January 2012 CEO Report

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There are three themes that run through our plans for 2012. These are in addition to continuing our work in consolidation and defragmentation of existing ARM open source code in the various relevant upstream projects, with most but not all of our output targeting kernel.org and the gcc toolchain upstream.

Expanding Linaro Membership
Linaro’s work has attracted the attention of other ARM SoC vendors, and we are in discussions with several companies about joining Linaro. We expect some of these new members to expand our activities from primarily mobile into adding work and resources on appliances and future higher end segments, including ARM-based servers. Linaro’s goal is to help the members firmly establish ARM as a leading architecture in open source.

This will enable each of our members to deliver differentiated products for their markets, while leveraging the shared engineering that Linaro provides for the core ARM architecture. I personally expect that expanding our activities into new segments will strengthen ARM’s position in all markets, and that server-related open source activities will benefit our mobile-focused members and vice-versa. Having said that, we should ensure that our work is balanced according to our membership to ensure that each member receives significant return on investment for Linaro’s output into the market segment(s) in which the member operates.

Building on LAVA
During 2011 we built the LAVA platform infrastructure for continuous integration, testing and final validation of Linaro output and distributions on member hardware. This project will continue, adding functionality as the use of the platform within Linaro and our members grows. However, with the platform in place we will now add resources to build out the actual test capability: the LAVA platform is the tool; now it is time to use it effectively by building a Linaro-hosted test suite that will be available to members.

We therefore plan to start a small (initially 2-3 engineers) test team within Linaro. This team will be responsible for developing a culture of testing within all of Linaro’s engineering, and for building and maintaining a Linaro test suite that provides smoke testing, functional/regression testing and stress testing.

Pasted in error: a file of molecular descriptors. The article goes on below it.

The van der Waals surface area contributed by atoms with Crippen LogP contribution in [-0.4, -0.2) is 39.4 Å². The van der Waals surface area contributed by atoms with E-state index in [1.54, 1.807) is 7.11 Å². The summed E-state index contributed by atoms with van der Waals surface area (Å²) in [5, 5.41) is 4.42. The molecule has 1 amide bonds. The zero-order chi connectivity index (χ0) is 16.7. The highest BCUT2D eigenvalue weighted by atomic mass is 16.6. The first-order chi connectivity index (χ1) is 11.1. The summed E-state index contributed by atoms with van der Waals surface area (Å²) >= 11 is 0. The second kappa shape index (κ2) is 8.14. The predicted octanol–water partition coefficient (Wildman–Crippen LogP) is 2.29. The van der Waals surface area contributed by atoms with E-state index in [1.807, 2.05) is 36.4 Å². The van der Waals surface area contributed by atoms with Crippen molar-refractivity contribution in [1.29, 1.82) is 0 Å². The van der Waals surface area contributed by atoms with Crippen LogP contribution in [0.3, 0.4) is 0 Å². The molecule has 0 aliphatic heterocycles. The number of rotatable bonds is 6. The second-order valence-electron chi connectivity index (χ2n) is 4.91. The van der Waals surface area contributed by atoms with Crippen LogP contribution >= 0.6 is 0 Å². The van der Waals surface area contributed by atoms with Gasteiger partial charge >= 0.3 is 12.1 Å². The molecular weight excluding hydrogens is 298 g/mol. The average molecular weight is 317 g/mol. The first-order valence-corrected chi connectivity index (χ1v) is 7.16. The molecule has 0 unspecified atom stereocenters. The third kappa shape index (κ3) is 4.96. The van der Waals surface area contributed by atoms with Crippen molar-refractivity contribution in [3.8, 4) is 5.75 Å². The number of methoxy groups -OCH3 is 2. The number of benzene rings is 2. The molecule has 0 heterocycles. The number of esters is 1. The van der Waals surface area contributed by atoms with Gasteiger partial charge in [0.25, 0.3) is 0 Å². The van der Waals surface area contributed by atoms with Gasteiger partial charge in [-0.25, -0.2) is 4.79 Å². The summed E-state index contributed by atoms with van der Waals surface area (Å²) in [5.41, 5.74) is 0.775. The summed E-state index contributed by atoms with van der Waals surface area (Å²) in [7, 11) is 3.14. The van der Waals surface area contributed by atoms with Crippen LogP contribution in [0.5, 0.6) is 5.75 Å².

Our initial focus will be on growing a set of test cases that stress test the Linux kernel stability, that we will then apply to testing both upstream and Linaro trees on member boards using the LAVA software framework and the growing hardware farm situated in Cambridge, UK. We look forward to working with all of our members to make this as effective and useful as possible.

Shared Investment in New Technology
Our third theme is new technology. Linaro was formed as a shared engineering resource to work on Linux consolidation, optimization and upstreaming. Historically each ARM licensee has spent considerable resources engineering their own solution to the same problems (think of kernel memory management as an example).

In many cases this does not add competitive value, and actually adds to costs because of the requirements to maintain non-upstreamable code over many product generations. Linaro was founded as a shared engineering organization to address this problem. Therefore as new ARM technology becomes available Linaro’s goal is to make sure that fully engineered software is ready for product integration as soon as new SoCs become available. Our first major project will be support for ARM’s big.LITTLE architecture. We plan to deliver an upstreamable Release Candidate of Task Migration (switcher) software in May 2012 (with alpha and beta test versions earlier), and in parallel work with ARM, our SoC members and the community on the full multiprocessing (MP) big.LITTLE software during the year. We also plan to do advance work on ARM’s new v8 architecture.

Our goal is to prevent fragmentation before it starts, and to offer our members a high quality, fully tested core solution for new ARM feature sets that will be upstreamed very early in the process. This will enable valuable member engineering resources to focus on their own differentiation rather than on the development and maintenance of core feature sets that will be common to all ARM technology licensees. Linaro’s shared engineering model will enable this work in a cost effective way that delivers substantial return on member investment into Linaro, and accelerates time to market for products based on these new technologies.

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